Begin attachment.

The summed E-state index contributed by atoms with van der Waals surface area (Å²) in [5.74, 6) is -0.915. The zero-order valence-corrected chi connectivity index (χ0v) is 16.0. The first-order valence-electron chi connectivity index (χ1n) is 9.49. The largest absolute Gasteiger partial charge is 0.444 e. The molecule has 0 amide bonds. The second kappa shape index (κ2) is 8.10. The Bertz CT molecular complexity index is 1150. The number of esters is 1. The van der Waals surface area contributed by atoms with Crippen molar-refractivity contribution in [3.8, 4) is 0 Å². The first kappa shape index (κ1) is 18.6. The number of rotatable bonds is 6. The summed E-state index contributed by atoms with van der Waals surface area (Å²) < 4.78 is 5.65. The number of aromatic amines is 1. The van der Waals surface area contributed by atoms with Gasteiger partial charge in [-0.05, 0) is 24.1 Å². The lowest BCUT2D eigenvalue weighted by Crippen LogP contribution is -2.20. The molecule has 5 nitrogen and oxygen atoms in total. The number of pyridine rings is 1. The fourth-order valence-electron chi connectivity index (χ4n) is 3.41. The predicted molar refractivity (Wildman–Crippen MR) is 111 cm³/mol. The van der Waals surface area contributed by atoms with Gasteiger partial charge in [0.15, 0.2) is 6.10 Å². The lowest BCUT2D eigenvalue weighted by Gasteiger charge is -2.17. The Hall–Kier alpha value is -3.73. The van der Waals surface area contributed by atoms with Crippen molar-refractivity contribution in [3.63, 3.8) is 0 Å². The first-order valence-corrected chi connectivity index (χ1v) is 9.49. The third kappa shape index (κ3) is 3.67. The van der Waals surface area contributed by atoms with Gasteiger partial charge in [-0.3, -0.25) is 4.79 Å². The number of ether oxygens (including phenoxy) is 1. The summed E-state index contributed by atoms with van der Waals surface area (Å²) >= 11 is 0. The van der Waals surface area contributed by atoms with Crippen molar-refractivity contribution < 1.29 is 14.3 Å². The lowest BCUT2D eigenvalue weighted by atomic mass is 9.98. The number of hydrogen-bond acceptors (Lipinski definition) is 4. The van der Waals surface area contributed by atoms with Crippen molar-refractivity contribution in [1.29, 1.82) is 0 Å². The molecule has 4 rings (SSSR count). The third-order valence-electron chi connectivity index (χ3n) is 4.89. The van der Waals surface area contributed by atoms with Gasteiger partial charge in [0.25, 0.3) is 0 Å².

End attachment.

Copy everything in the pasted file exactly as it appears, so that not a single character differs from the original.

The summed E-state index contributed by atoms with van der Waals surface area (Å²) in [5.74, 6) is -0.915. The zero-order valence-corrected chi connectivity index (χ0v) is 16.0. The first-order valence-electron chi connectivity index (χ1n) is 9.49. The largest absolute Gasteiger partial charge is 0.444 e. The molecule has 0 amide bonds. The second kappa shape index (κ2) is 8.10. The Bertz CT molecular complexity index is 1150. The number of esters is 1. The van der Waals surface area contributed by atoms with Crippen molar-refractivity contribution in [3.8, 4) is 0 Å². The first kappa shape index (κ1) is 18.6. The number of rotatable bonds is 6. The summed E-state index contributed by atoms with van der Waals surface area (Å²) < 4.78 is 5.65. The number of aromatic amines is 1. The van der Waals surface area contributed by atoms with Gasteiger partial charge in [-0.05, 0) is 24.1 Å². The lowest BCUT2D eigenvalue weighted by Crippen LogP contribution is -2.20. The molecule has 5 nitrogen and oxygen atoms in total. The number of pyridine rings is 1. The fourth-order valence-electron chi connectivity index (χ4n) is 3.41. The predicted molar refractivity (Wildman–Crippen MR) is 111 cm³/mol. The van der Waals surface area contributed by atoms with Gasteiger partial charge in [0.15, 0.2) is 6.10 Å². The lowest BCUT2D eigenvalue weighted by Gasteiger charge is -2.17. The Hall–Kier alpha value is -3.73. The van der Waals surface area contributed by atoms with Crippen molar-refractivity contribution in [3.63, 3.8) is 0 Å². The first-order valence-corrected chi connectivity index (χ1v) is 9.49. The third kappa shape index (κ3) is 3.67. The van der Waals surface area contributed by atoms with Gasteiger partial charge in [-0.3, -0.25) is 4.79 Å². The number of ether oxygens (including phenoxy) is 1. The summed E-state index contributed by atoms with van der Waals surface area (Å²) >= 11 is 0. The van der Waals surface area contributed by atoms with Crippen molar-refractivity contribution < 1.29 is 14.3 Å². The lowest BCUT2D eigenvalue weighted by atomic mass is 9.98. The number of hydrogen-bond acceptors (Lipinski definition) is 4. The van der Waals surface area contributed by atoms with Crippen molar-refractivity contribution in [1.29, 1.82) is 0 Å². The molecule has 4 rings (SSSR count). The third-order valence-electron chi connectivity index (χ3n) is 4.89. The van der Waals surface area contributed by atoms with Gasteiger partial charge in [0.25, 0.3) is 0 Å².